The Westpac Bank is not a bank, the US Federal Reserve says
The US Federal Government’s central bank says it does not recognise the Westpac Banking Corporation, the Australian-owned bank that has been accused of a widespread culture of corruption.
Key points:The US Federal government has labelled Westpac a “bank of convenience”It is the latest bank to be investigated over the financial crisisThe bank has not been charged and the Government is calling on the company to pay upThe US Treasury has also said it will not be handing over the bank to the US GovernmentThe Westpac is one of the largest banks in Australia, with branches in Sydney, Melbourne and Brisbane.
It is a subsidiary of the Australian National Bank (ANB) which was created in the 1990s and is based in Sydney.
In December, the Federal Government accused Westpac of a systemic culture of financial criminality.
The US Government is now calling on Westpac to pay back $10 billion to the Australian taxpayer.
“This is a bank that is part of the Commonwealth,” Treasury Secretary Jacob J Zuley said.
“We have seen the bank fail, and the Australian Government has not seen it succeed.”
Mr Zuleys comments come as Westpac reported a $US4 billion loss for the financial year ending June 30.
“There is no doubt that the Westpacka experience has given us a clear view of the need for the Commonwealth to make this bank of convenience a priority,” the Treasury said in a statement.
“The Westpackas experience has also provided us with valuable lessons in the role of the Bank of Commerce in promoting Australian economic growth, the need to maintain a strong banking system, and to support the Australian economy.”‘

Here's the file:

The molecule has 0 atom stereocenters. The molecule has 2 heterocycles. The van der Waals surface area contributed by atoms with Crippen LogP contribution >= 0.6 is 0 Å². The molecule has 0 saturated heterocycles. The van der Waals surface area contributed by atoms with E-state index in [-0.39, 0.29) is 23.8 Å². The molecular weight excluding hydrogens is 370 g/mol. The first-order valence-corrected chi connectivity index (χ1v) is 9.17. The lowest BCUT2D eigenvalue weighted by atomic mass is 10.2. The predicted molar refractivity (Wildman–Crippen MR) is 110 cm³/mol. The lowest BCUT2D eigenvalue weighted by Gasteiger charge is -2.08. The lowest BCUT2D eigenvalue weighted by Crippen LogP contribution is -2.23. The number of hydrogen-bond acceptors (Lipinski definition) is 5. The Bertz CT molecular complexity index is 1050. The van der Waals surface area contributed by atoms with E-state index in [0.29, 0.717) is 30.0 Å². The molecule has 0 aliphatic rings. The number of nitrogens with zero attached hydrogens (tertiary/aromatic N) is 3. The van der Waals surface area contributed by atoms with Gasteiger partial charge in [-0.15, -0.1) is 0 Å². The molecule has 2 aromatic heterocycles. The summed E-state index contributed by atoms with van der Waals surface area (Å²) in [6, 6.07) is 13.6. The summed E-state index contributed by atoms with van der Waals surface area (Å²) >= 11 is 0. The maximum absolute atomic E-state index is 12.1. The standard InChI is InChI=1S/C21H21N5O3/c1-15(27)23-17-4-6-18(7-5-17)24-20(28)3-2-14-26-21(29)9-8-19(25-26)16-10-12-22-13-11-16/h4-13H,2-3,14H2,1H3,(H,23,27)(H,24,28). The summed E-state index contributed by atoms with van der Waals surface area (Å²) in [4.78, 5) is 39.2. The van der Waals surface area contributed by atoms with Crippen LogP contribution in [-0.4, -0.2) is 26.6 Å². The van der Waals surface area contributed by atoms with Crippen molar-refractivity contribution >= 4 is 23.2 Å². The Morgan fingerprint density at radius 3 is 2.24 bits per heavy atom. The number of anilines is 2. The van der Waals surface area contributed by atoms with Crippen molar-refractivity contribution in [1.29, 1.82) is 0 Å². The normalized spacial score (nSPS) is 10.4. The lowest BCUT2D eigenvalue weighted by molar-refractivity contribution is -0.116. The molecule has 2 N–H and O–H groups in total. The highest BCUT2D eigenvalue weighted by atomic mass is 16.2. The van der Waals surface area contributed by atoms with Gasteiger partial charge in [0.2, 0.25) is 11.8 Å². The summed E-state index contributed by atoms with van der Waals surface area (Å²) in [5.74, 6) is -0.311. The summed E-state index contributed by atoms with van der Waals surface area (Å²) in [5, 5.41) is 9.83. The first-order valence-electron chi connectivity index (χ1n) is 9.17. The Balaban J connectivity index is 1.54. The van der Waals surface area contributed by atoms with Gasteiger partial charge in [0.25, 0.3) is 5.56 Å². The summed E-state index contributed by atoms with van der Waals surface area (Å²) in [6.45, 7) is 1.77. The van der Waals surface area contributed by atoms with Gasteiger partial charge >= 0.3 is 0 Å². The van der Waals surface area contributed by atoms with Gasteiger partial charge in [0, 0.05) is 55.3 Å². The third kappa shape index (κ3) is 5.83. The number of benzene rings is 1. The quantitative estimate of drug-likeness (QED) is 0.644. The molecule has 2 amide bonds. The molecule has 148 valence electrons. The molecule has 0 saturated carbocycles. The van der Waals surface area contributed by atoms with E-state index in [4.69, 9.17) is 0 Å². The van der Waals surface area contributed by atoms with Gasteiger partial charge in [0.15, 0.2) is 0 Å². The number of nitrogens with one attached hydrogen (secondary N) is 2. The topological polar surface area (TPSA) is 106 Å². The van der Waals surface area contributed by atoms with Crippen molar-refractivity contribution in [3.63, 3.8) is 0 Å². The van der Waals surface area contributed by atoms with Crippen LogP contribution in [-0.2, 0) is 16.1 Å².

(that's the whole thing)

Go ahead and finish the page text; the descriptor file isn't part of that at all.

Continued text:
We need to get on with it’Westpac is under investigation by the US Department of Justice for alleged money laundering, bribery and related crimes.
In November, the Bank said it had “no further comment” on the case.
“As a bank we do not comment on ongoing investigations,” it said in an emailed statement.
The US Justice Department said in March it had launched a criminal investigation into the financial dealings of two of its subsidiaries, the Westpaks Australian Bank and the West Pacific Australia Bank.
The Westpakas Australian Bank was the subject of a separate investigation by a US congressional committee into whether it violated US law by selling a $1.2 billion stake in a coal mine in Queensland.
The inquiry, chaired by US Representative Robert Goodlatte, has resulted in indictments against seven people including two Westpac executives.
The Government is also launching a civil inquiry into the bank.
Westpac said it would not comment further until the inquiry was completed.